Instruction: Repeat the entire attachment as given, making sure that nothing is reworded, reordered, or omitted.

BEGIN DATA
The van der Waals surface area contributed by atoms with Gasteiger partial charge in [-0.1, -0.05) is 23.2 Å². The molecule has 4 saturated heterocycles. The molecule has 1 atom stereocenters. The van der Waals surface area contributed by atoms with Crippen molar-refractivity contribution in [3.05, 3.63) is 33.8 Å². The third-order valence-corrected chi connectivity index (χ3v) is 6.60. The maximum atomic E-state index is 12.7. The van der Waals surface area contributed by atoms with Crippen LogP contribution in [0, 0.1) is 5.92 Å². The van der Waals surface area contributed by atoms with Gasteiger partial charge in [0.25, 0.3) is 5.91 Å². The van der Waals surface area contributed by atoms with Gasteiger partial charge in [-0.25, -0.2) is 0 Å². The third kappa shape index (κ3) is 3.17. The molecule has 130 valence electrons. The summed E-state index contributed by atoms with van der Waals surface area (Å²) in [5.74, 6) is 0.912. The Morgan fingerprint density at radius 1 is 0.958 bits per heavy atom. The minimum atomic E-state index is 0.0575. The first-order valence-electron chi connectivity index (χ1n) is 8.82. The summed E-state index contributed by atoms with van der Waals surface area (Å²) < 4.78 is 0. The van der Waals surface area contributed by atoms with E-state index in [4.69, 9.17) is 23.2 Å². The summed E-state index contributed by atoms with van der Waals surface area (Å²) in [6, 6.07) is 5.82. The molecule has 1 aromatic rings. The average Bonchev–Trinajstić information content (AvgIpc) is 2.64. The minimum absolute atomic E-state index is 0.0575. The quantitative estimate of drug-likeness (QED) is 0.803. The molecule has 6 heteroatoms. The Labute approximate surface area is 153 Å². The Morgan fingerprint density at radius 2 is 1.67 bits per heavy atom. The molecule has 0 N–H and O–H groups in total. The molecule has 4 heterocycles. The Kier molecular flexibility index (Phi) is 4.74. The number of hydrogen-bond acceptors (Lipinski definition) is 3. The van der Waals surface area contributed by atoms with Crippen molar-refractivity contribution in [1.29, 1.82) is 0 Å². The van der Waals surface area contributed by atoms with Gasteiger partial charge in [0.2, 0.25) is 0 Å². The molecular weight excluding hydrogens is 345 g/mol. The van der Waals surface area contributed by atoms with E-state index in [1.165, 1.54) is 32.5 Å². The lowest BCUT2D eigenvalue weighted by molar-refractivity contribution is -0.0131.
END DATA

The van der Waals surface area contributed by atoms with Gasteiger partial charge in [-0.1, -0.05) is 23.2 Å². The molecule has 4 saturated heterocycles. The molecule has 1 atom stereocenters. The van der Waals surface area contributed by atoms with Crippen molar-refractivity contribution in [3.05, 3.63) is 33.8 Å². The third-order valence-corrected chi connectivity index (χ3v) is 6.60. The maximum atomic E-state index is 12.7. The van der Waals surface area contributed by atoms with Crippen LogP contribution in [0, 0.1) is 5.92 Å². The van der Waals surface area contributed by atoms with Gasteiger partial charge in [0.25, 0.3) is 5.91 Å². The van der Waals surface area contributed by atoms with Gasteiger partial charge in [-0.25, -0.2) is 0 Å². The third kappa shape index (κ3) is 3.17. The molecule has 130 valence electrons. The summed E-state index contributed by atoms with van der Waals surface area (Å²) in [5.74, 6) is 0.912. The Morgan fingerprint density at radius 1 is 0.958 bits per heavy atom. The minimum atomic E-state index is 0.0575. The first-order valence-electron chi connectivity index (χ1n) is 8.82. The summed E-state index contributed by atoms with van der Waals surface area (Å²) < 4.78 is 0. The van der Waals surface area contributed by atoms with E-state index in [4.69, 9.17) is 23.2 Å². The summed E-state index contributed by atoms with van der Waals surface area (Å²) in [6, 6.07) is 5.82. The molecule has 1 aromatic rings. The average Bonchev–Trinajstić information content (AvgIpc) is 2.64. The minimum absolute atomic E-state index is 0.0575. The quantitative estimate of drug-likeness (QED) is 0.803. The molecule has 6 heteroatoms. The Labute approximate surface area is 153 Å². The Morgan fingerprint density at radius 2 is 1.67 bits per heavy atom. The molecule has 0 N–H and O–H groups in total. The molecule has 4 heterocycles. The Kier molecular flexibility index (Phi) is 4.74. The number of hydrogen-bond acceptors (Lipinski definition) is 3. The van der Waals surface area contributed by atoms with Crippen molar-refractivity contribution in [1.29, 1.82) is 0 Å². The van der Waals surface area contributed by atoms with Gasteiger partial charge in [0.2, 0.25) is 0 Å². The molecular weight excluding hydrogens is 345 g/mol. The van der Waals surface area contributed by atoms with E-state index in [1.165, 1.54) is 32.5 Å². The lowest BCUT2D eigenvalue weighted by molar-refractivity contribution is -0.0131.